Pumukli
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Ozon concentration vs. time  practical problem
I have the following problem:
There are numerous ozone generators in the market that are advertised as "20 000 mg/h" or "30 000 mg/h" or an even higher number. Whatever.
The question: how could I calculate the achievable final ozone concentration in a given air space (empty room) if I know that the unit can produce say
30 000 mg ozone in an hour?
The problem seems nontrivial for me because of the halflife of ozone at room temp is around 15 minutes. If I start the generator at t(0) and stop it
t(0) + 1h the unit produced (if the advertisement was honest ;) ) 30 000 mg ozone, but a nice amount of it already "decayed" by this time.
I'm wondering how could I calculate the final (peak) concentration of ozone in this case?
[Edited on 1862024 by Pumukli]


bnull
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It is nontrivial. Five bucks that you'll need to solve a differential equation. I'll take a look at it.
Edit: OK, my calculus is a little rusty. It's been years since I last used a Laplace transform. The result I'm getting is about five
times the number you gave (30000 mg/h). I wonder what I'm forgetting.
Edit2: Let's try it another way. The halflife is 15 minutes, so the decay function is$$f(t)=2^{\frac{t}{15}},$$ with t in minutes.
Each minute the device produces 500 mg (=30000 mg/60 min) of ozone. At time t=0, we have 500*f(0)=500 mg. At time t=1, we have the decayed
500*f(1)=500*2^{1/15} mg plus another fresh 500 mg. At time t=2, we have 500*f(2)=500*2^{2/15} mg from the first batch plus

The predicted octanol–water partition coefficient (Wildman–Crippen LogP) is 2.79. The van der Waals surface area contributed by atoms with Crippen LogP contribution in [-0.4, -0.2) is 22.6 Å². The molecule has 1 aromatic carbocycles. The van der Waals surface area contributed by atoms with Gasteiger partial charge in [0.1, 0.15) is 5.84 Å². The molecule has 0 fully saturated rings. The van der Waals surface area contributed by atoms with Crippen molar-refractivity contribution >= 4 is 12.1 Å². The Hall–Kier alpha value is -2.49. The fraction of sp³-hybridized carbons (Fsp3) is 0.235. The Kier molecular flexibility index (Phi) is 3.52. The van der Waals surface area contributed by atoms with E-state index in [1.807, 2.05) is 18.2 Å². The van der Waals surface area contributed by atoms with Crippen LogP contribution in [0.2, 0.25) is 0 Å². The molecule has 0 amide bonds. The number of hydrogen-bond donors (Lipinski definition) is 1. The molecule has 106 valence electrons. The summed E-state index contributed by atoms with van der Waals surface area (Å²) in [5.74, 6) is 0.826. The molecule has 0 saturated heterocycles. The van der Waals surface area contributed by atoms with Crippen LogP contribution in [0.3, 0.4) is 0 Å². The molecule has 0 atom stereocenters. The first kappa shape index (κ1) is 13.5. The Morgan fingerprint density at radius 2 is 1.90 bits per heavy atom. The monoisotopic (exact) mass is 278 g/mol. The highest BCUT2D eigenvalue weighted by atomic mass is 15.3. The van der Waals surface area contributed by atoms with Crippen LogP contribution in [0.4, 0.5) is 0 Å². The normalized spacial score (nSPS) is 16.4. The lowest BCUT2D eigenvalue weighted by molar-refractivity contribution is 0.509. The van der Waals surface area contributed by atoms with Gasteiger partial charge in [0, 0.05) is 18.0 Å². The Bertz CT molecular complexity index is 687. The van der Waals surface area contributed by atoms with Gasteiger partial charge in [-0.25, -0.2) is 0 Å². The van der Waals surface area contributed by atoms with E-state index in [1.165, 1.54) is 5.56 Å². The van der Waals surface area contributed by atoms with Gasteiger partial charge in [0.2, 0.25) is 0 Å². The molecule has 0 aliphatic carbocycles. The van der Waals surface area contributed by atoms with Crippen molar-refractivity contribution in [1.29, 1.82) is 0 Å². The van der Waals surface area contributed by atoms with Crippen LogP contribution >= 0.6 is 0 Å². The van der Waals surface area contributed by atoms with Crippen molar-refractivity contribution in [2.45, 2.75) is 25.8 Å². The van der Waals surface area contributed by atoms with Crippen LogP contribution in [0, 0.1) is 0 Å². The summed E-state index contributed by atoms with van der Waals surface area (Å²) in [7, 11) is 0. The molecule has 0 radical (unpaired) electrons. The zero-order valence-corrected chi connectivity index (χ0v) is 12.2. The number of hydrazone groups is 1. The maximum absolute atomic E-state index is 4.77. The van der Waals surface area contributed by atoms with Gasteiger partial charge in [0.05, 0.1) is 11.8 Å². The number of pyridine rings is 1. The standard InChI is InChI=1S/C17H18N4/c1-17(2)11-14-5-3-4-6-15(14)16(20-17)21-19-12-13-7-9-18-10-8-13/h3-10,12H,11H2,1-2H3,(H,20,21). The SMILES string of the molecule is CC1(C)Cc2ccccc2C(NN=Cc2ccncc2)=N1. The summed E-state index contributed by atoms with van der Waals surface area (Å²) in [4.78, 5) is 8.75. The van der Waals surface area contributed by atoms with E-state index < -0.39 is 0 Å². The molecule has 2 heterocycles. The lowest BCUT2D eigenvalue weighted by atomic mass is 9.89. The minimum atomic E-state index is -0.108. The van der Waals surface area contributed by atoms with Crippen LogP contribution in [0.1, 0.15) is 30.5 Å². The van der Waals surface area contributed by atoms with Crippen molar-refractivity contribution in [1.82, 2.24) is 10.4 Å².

500*f(1)=500*2^{1/15} mg from the second batch plus another fresh 500 mg, and so on and so on until t=60.
To make a long story short, we end up with the sum$$g(t)=\sum_{t=0}^{60}500*f(t)=\sum_{t=0}^{60}500*2^{\frac{t}{15}}.$$Being too lazy to calculate
the sum above manually, I sent it to Wolfram and received the answer 10411 mg.
We can also treat (to the horror of any mathematically inclined person) the sum as an integral and
calculate$$\int_{0}^{60}500*2^{\frac{t}{15}}dt.$$The answer is about 10144 mg being present at the end of one hour. At the end of ten hours, it's
about 10820 mg.
This is obviously the ideal case, with the room at 25 °C and no air drafts or oxidisable substances in the room. The real life values will probably
be well below that.
[Edited on 1862024 by bnull]
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B(a)P
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A closed room with no external windows or doors will still exchange about 1/3 of a room volume per hour. So every hour you will also loose 1/3 of your
mass of ozone.


Twospoons
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Or you could treat it as an equilibrium, setting the 1 minute production rate equal to the 1 minute destruction rate. 500mg/min = O3 conc*0.045, or
11072mg. This doesn't give conc vs time though, just an upper limit.
(strictly speaking this should be the limit of production per t = conc*destruction per t as t goes to zero, so the result above is a little high)
[Edited on 1962024 by Twospoons]
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Pumukli
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Thank you guys! I can understand the logic behind both bnull's and Twospoons' calculations and it is reassuring that these different approaches yield
more or less the same result.
So for a layman the rule is: ONETHIRD! :)
One can expect at the end of the first hour onethird of the advertised amount of ozone produced at maximum in an hour present, under ideal conditions
(air tight walls, no reactive material in the "room", etc.), probably much less in real world situations. Or something like that, you understand what
I wanted to say.